Later in the day Charlie reported two other signals, on different frequencies, but apparently not an attempt to establish contact. They resembled the endless series of dots first heard, though the periods were perhaps infinitesimally longer. Rand classified them as some kind of radio beacon. They did not vary in power or speed, and no specialist at the camp could read any significance in them.
Several times Barry walked slowly round the ship. From the lane and apex of the field she looked real. But seen from each end, she vanished to a line, then to nothing. Her thickness was zero. One very essential dimension, required to make a complete solid, was absent.
He studied the hazy green ring, squatting before it. Strangely enough it was the only manifestation which did not shrink to nothing and vanish, when he stood in line with the ship. He decided that test equipment must be brought to bear upon it, in an attempt to analyse its purpose or nature.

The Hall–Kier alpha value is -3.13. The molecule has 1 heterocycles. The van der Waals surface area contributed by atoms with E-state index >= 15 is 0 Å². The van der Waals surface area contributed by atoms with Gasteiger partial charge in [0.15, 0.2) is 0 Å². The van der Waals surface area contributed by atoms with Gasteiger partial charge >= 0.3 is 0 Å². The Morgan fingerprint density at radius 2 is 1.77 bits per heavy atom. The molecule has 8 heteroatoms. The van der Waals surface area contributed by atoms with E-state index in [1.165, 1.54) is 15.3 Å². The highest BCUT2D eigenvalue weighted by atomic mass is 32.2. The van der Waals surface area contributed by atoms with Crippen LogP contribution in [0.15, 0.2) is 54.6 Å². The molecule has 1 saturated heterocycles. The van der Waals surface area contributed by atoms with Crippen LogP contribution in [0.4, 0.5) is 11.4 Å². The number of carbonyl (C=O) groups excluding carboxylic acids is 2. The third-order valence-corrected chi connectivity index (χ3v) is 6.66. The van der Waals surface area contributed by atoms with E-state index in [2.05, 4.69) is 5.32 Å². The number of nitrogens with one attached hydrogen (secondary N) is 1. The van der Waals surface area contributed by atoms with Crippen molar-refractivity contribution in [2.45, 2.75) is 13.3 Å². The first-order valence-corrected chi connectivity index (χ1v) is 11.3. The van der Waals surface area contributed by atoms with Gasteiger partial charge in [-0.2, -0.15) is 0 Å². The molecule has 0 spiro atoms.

As he went round the ship, and back along near the stream, he heard rapid feet scurry in the grass. Trotter came from behind trees, followed by Diane Everford.
They walked in silence side by side, then she halted. “How many dimensions do we have ?”
He looked at her. “ Three. Height, length, breadth. They make up a solid.” He pulled his long chin. “ Some call time the fourth, but not in the same sense.”
She nodded, looking at the ship, just visible over the rise. “ That ship has height and length, but no breadth. Could time be their third ?”
“ I doubt it.”
“ Then how do you explain this effect we get of her having no thickness ?”
“ I don’t explain it,” Barry pointed our morosely.
He watched Trotter run on ahead, sniffing at an abandoned rabbit hole. His nose went in enthusiastically, and emerged covered with old leaves.